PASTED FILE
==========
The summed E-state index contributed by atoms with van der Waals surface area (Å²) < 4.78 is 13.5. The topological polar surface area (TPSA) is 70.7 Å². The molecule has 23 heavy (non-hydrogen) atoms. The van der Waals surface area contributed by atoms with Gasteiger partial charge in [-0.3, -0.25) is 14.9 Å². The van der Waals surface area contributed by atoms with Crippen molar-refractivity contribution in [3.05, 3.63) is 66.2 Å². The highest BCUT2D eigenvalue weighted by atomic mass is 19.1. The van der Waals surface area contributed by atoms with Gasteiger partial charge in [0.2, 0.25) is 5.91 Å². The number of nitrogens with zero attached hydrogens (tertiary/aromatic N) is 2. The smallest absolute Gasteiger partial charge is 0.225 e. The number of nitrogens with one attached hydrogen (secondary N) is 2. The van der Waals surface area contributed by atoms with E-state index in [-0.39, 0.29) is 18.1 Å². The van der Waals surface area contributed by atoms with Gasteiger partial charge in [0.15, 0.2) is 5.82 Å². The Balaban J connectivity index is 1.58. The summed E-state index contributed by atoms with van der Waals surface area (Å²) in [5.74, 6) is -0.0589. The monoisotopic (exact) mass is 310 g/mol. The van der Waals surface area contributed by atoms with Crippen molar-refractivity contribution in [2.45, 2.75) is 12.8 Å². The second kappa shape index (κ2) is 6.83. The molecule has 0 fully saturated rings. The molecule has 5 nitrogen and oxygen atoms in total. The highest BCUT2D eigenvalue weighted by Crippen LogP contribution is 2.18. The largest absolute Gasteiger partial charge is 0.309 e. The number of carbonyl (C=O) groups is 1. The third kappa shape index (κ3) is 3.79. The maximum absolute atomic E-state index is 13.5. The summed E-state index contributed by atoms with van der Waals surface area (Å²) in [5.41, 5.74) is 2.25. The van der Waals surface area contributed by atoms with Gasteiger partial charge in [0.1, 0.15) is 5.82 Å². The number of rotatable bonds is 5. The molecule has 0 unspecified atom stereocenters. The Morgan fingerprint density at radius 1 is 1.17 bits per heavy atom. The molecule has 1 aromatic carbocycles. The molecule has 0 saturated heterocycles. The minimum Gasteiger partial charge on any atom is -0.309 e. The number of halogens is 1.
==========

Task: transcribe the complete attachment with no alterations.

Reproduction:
The summed E-state index contributed by atoms with van der Waals surface area (Å²) < 4.78 is 13.5. The topological polar surface area (TPSA) is 70.7 Å². The molecule has 23 heavy (non-hydrogen) atoms. The van der Waals surface area contributed by atoms with Gasteiger partial charge in [-0.3, -0.25) is 14.9 Å². The van der Waals surface area contributed by atoms with Crippen molar-refractivity contribution in [3.05, 3.63) is 66.2 Å². The highest BCUT2D eigenvalue weighted by atomic mass is 19.1. The van der Waals surface area contributed by atoms with Gasteiger partial charge in [0.2, 0.25) is 5.91 Å². The number of nitrogens with zero attached hydrogens (tertiary/aromatic N) is 2. The smallest absolute Gasteiger partial charge is 0.225 e. The number of nitrogens with one attached hydrogen (secondary N) is 2. The van der Waals surface area contributed by atoms with E-state index in [-0.39, 0.29) is 18.1 Å². The van der Waals surface area contributed by atoms with Gasteiger partial charge in [0.15, 0.2) is 5.82 Å². The Balaban J connectivity index is 1.58. The summed E-state index contributed by atoms with van der Waals surface area (Å²) in [5.74, 6) is -0.0589. The monoisotopic (exact) mass is 310 g/mol. The van der Waals surface area contributed by atoms with Crippen molar-refractivity contribution in [2.45, 2.75) is 12.8 Å². The second kappa shape index (κ2) is 6.83. The molecule has 0 fully saturated rings. The molecule has 5 nitrogen and oxygen atoms in total. The highest BCUT2D eigenvalue weighted by Crippen LogP contribution is 2.18. The largest absolute Gasteiger partial charge is 0.309 e. The number of carbonyl (C=O) groups is 1. The third kappa shape index (κ3) is 3.79. The maximum absolute atomic E-state index is 13.5. The summed E-state index contributed by atoms with van der Waals surface area (Å²) in [5.41, 5.74) is 2.25. The van der Waals surface area contributed by atoms with Gasteiger partial charge in [0.1, 0.15) is 5.82 Å². The number of rotatable bonds is 5. The molecule has 0 unspecified atom stereocenters. The Morgan fingerprint density at radius 1 is 1.17 bits per heavy atom. The molecule has 1 aromatic carbocycles. The molecule has 0 saturated heterocycles. The minimum Gasteiger partial charge on any atom is -0.309 e. The number of halogens is 1.